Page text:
Kitty Goes to War Page 5

“I assume KNOB has lawyers who can handle this?” Ben said.

“The legal side of it. I’m not sure they can do anything about proving there’s any supernatural involvement.”

He paused; I could almost hear him thinking over the phone. “I think I have an idea,” he said finally. “You coming home soon?”

“It may be an hour or so. What’s the plan?”

“We’ll talk about it tonight.”

“At least no one’s trying to kill me this time.”

“Yet,” he said. “Give it time.”

There was just no arguing with him. As a lawyer, he was trained to expect the worst.

WHEN I got home, Ben met me at the door and turned me right back around.

“You feel like going out to dinner, don’t you?” he said.

“Um, sure?” Ben had that predatory, on-the-prowl gleam in his eye. Not the predatory gleam that came from being a werewolf, but the one he’d had long before he became a werewolf. This came from being a lawyer.

He had a plan, and I couldn’t wait to see what it was. We were in the car, headed for the freeway when I asked, “Where are we going?”

“New Moon.”

New Moon was a downtown bar-and-grill-type restaurant, and we went there more than anyplace else because it felt like home. It practically was home—Ben and I owned it. I’d made it a refuge, neutral territory for the lycanthropes in town. A place where we could go and not worry about territory or posturing. New Moon’s manager was Shaun, Ben’s and my lieutenant in Denver’s werewolf pack. Any given evening, a few of us from the pack hung out there.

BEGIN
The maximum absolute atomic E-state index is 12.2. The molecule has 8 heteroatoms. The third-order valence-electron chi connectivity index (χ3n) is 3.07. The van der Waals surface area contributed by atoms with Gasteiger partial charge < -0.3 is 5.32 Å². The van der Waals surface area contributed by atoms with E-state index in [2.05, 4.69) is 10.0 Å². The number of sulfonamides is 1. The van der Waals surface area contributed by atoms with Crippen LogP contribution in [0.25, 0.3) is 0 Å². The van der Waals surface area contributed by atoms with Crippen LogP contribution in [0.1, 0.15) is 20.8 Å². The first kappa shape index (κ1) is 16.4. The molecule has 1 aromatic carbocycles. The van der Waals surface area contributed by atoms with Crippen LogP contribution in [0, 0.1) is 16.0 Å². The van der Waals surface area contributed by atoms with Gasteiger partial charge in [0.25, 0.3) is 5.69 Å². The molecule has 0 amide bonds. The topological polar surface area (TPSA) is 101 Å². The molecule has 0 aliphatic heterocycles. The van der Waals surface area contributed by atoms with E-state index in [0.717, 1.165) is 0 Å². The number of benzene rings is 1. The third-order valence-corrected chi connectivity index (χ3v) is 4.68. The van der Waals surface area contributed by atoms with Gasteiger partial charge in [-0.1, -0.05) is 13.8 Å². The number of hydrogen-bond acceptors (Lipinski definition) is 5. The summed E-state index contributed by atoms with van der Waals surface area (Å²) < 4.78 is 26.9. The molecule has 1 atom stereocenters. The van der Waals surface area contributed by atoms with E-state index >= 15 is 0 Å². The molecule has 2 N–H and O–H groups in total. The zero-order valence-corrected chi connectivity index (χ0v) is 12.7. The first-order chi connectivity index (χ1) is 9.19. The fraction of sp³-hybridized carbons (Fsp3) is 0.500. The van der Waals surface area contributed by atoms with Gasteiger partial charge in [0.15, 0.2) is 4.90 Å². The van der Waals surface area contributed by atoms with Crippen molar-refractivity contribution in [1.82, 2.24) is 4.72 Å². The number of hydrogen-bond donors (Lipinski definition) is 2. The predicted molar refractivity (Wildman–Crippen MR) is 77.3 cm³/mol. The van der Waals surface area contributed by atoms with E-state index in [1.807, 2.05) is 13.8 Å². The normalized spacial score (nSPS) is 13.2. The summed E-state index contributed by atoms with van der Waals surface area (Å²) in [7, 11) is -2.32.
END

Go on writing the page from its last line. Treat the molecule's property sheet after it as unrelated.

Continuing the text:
When we entered the restaurant, I got an inkling of Ben’s plan—Cormac was sitting at our usual table in back, against the wall.

Cormac had been out of prison for five months and I still wasn’t sure how I felt about him. Every time we got together, I was happy to see him. And worried, anxious, relieved, guilty, confused, and a few other emotions to boot. I could sense Ben tensing up beside me, a similar stew of conflicting emotions roiling in him. Cormac had saved our lives and ended up in prison for it. He’d had to put his life on hold; we hadn’t. Cormac and I had had a thing, once upon a time. Then he’d brought Ben, his cousin and victim of a recent werewolf attack, to me. I’d taken care of him, Cormac went to jail, and Ben and I got married.

The three of us understood each other when no one else did. No one else had the history to be able to understand us. We were like the three musketeers, but kinda twisted.

Cormac stood to meet us as we approached. He had an athletic leanness to him, and an easy, calm way of moving that could be nerve wracking. Physically, he hadn’t changed so much—same rugged features, short brown hair, a trimmed moustache. But he’d aged. His face was a little more lined than it had been, a little more tired. Like even though he’d spent two-plus years behind the same set of walls, he’d seen too much.

“Hey,” he said.

“Hey,” I said back. And there ended our usual, laconic greeting.

Ben looked Cormac over, and he wasn’t very subtle about it. He craned his neck, checked his sides, looked as far behind him as he could without actually walking around him. Looking for telltale shapes.